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Super funds failing on financial abuse

Mike Taylor8 July 2024
Three wise monkeys

Superannuation funds have been identified as falling short on identifying and dealing with financial abuse.

Consumer group, Super Consumers Australia has told a Parliamentary committee that “On the whole, super funds are simply not prepared or incentivised to respond to financial abuse in line with best practice”.

I doing so, it told the Parliamentary Joint Committee on Corporations and Financial Services that in a survey of 10,000 partnered women, more than 1 in 10 (14%) victim-survivors experiencing financial abuse reported being pressured or coerced into giving a perpetrator access to their superannuation”.

Further it said that Australian Financial Complaints Authority (AFCA) determinations had shown egregious examples of super industry responses to financial abuse and domestic and family violence (DFV).

“AFCA files are littered with examples like a super fund sending updated address details to the address a member is fleeing, or insisting on online-only account administration despite a member’s lack of internet access due to leaving a DFV circumstance,” the SCA said.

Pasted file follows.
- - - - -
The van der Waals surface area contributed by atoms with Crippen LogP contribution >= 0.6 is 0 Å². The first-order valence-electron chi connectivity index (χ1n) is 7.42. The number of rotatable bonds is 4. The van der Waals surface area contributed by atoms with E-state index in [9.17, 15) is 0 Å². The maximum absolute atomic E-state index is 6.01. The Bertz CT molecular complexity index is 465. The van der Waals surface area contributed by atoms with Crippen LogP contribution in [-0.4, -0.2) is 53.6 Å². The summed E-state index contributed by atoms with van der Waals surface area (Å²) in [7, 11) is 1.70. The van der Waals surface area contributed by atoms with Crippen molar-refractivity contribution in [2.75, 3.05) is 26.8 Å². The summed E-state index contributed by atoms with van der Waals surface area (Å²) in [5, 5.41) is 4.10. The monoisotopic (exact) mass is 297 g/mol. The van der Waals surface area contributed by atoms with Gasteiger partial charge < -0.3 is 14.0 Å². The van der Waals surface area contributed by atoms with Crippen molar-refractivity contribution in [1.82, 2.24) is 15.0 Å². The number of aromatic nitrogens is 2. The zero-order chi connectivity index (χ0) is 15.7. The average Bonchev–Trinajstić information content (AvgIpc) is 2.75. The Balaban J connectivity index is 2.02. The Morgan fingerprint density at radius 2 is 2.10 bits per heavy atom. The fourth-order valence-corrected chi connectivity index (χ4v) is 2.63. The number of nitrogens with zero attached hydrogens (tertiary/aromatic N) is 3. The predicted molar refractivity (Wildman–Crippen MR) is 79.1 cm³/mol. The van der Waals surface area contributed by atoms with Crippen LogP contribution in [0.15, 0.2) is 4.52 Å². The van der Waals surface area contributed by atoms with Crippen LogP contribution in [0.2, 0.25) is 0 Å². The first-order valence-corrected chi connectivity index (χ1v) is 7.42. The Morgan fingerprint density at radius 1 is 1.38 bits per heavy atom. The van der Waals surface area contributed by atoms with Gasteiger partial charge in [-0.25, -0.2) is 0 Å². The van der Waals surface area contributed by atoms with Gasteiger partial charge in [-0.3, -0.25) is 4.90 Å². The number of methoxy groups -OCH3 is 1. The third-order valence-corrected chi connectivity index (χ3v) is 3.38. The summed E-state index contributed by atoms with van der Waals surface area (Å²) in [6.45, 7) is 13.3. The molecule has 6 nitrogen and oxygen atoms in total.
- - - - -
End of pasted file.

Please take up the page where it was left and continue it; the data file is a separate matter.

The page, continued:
“Poor account security standards in super mean it is possible for perpetrators to access super accounts, changing beneficiaries or making account withdrawals without the victim-survivor knowing,” the submission said.

It said that while some financial abuse-specific guidelines exist in super, it is clear that these are not prompting appropriate industry responses across the board.

“Unlike other sectors, there is no requirement for funds to adhere to best practice responses to financial abuse, or even have a publicly available DFV or financial abuse prevention policy,” the SCA submission said.

The submission said that, at a minimum, super fund industry responses to financial abuse need to:

  • Minimise the need for customers to repeat disclosure,
  • Include robust payment monitoring and flagging to identify abuse,
  • Protect victim-survivors’ privacy and accounts from perpetrator access,
  • Incorporate best practice support service referrals and customer service responses, and
  • Involve developing a DFV and/or financial abuse policy, ensuring this is available publicly on funds’ websites
Mike Taylor

Mike Taylor

Managing Editor/Publisher, Financial Newswire

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